I love a quiet Sunday morning with coffee, a lazy cat, and the Sunday New York Times. During the week I get my news like most people these days, I scan headlines and articles from many of my favorite online sites. On Sunday I take time, fold back pages, and dig in to articles that may have been discarded with a keystroke on a weekday. On November 6th I spent my time with NYT special section called Giving, full of great articles and advice for those working or interested in the nonprofit space.
Among the offerings was an article on West Coast tech philanthropists and their inclination towards high-risk, high-reward charitable projects. Another highlighted the ways millennials think about philanthropy (they want meaning). My favorite article was about using the right words in fundraising appeals. Highlighting research by Dr. Jennifer Shang, the article focused on what motivates people to give. Dr. Shang offered a set of moral adjectives– fair, kind, compassionate, helpful, caring, friendly, generous, honest, and hard-working – that describe a “core sense of who people actually are, as well as who they would ideally like to be.”
Dr. Shang emphasizes that simply using these adjectives in fundraising letters misses the point. Tapping into donor motivation and describing the donor (not the organization) as kind, fair, compassionate, hard-working – is what works. What an interesting but challenging shift for organizations to use adjectives to describe their donors rather than their organizations.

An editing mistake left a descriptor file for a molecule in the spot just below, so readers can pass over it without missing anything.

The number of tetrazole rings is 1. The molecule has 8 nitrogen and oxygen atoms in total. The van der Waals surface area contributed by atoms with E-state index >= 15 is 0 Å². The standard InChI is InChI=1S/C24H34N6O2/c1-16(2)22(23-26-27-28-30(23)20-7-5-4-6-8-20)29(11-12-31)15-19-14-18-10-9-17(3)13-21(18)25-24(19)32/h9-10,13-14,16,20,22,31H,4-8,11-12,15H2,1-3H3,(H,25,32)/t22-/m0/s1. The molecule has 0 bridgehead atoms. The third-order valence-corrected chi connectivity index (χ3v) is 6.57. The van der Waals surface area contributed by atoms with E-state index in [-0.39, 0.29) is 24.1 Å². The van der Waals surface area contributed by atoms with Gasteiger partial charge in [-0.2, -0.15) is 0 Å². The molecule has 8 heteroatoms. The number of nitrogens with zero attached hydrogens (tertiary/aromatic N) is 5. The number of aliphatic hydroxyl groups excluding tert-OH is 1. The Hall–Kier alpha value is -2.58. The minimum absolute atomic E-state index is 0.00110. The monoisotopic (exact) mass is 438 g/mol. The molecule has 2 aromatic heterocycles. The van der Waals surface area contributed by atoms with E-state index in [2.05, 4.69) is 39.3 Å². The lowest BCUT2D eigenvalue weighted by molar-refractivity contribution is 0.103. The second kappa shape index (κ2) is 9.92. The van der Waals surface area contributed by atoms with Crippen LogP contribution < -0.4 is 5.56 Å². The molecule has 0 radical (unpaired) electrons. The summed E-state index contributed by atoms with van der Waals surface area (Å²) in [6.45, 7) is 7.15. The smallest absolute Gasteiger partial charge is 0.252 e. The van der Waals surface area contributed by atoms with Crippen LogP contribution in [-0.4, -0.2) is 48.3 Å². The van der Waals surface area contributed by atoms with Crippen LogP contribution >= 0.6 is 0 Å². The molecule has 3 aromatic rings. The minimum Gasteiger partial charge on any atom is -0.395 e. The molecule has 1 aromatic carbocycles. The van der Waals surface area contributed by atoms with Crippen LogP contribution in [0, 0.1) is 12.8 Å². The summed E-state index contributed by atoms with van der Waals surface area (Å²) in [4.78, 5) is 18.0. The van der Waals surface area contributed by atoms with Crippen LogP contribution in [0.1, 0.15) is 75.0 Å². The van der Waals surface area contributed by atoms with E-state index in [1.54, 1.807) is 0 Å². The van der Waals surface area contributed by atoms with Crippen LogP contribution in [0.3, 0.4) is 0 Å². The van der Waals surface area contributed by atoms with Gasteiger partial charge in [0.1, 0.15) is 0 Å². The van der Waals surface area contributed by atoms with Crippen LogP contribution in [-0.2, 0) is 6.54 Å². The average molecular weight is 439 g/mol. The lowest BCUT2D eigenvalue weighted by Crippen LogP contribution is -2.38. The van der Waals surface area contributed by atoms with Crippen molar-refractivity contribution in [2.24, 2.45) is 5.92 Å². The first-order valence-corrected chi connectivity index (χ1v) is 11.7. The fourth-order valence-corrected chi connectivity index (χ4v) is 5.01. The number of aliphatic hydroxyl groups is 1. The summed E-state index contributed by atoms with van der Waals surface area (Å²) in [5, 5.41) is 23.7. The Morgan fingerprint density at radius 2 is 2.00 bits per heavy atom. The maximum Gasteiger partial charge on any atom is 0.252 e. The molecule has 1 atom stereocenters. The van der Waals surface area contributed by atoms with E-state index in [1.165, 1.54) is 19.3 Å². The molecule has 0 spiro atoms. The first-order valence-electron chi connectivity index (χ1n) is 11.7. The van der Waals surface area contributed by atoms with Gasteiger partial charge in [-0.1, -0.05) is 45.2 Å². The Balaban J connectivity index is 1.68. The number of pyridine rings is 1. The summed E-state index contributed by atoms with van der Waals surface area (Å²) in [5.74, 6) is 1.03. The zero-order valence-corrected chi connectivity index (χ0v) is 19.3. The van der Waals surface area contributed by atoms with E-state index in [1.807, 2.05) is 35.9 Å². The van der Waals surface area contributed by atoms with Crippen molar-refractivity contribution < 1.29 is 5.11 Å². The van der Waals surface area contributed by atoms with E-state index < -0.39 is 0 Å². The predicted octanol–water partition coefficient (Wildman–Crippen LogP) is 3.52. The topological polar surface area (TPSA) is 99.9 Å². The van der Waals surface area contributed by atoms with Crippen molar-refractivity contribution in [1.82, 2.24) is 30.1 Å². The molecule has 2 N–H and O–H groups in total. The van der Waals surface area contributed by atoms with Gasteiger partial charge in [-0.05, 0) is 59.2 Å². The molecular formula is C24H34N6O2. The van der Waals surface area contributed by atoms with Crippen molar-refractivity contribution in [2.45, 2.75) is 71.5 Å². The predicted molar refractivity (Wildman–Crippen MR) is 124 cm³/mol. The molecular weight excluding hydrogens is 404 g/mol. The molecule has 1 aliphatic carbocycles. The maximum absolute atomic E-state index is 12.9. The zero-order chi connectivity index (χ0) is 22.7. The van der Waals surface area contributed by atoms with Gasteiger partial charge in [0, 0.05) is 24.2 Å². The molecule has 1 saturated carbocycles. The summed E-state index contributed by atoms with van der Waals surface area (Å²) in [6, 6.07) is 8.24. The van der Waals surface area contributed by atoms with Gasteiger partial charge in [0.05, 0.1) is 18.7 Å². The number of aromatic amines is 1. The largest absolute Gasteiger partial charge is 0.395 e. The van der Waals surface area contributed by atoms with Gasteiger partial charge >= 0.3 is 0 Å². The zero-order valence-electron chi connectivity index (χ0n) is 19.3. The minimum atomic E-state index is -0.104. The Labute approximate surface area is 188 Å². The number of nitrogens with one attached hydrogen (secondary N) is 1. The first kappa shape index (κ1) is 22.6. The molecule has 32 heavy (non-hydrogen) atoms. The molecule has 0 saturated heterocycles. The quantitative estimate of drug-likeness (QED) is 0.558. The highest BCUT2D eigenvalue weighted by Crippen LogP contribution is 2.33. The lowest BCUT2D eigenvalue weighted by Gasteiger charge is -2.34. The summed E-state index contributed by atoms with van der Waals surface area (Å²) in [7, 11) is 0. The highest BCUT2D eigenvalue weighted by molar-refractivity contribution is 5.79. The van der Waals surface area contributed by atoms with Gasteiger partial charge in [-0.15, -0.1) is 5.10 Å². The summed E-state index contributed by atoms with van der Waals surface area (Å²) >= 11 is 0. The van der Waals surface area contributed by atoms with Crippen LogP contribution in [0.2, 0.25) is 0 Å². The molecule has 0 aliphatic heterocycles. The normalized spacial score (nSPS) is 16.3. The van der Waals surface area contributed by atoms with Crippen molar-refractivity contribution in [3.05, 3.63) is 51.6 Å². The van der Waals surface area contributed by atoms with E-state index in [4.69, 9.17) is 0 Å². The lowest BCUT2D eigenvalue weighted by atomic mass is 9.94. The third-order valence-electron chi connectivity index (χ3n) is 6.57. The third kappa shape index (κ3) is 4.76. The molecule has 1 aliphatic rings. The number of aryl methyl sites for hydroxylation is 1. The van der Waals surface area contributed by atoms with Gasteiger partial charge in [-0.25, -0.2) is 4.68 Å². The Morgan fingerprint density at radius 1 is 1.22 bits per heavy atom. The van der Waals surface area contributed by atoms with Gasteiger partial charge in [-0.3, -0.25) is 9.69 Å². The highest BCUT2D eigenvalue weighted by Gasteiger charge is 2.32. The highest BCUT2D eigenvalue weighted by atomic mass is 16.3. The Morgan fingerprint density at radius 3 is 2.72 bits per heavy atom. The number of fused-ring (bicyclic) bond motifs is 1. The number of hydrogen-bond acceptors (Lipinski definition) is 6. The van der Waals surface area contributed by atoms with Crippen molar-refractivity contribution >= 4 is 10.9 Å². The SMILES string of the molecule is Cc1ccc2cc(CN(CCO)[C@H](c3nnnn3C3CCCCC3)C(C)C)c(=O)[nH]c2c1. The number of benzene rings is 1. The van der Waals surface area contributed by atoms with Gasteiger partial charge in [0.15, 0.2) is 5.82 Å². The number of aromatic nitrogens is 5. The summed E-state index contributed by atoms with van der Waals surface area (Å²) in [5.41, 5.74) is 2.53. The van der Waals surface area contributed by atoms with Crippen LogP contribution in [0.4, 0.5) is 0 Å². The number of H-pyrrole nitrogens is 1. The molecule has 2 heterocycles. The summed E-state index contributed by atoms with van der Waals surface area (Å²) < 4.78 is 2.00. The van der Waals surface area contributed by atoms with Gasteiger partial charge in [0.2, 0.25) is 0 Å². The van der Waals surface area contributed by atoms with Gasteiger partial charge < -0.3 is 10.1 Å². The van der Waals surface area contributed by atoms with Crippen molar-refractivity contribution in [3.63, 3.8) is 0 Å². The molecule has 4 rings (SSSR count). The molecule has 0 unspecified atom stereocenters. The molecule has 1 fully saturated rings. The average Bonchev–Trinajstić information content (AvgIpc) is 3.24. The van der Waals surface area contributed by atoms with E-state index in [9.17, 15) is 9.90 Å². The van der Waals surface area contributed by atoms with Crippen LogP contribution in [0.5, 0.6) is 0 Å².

The article cites an example of a highly successful fundraising appeal letter sent to former patients by a hospital VP. Leading with the principle of reciprocity (Dr. Shang’s “fairness” adjective) – you trusted us with your care, we treated you well, and now we need your financial support – the letter resulted in 35,000 patients over ten years donating between $1 and $20,000.
The fairness example used by the article will prove more difficult for many because it sets up an expectation that many organizations are uncomfortable with: soliciting former consumers of their services for charitable gifts. Why? Some do not want to suggest that clients “owe them something” especially if the services rendered were free. It feels unethical. For others, it doesn’t occur to them that this group of people has the potential to give. I say challenge your thinking there as well. Many people want to give back.
So grab some coffee, find a quiet place, and draft an appeal that focuses on who your donors are or want to be. See what ends up on the page.
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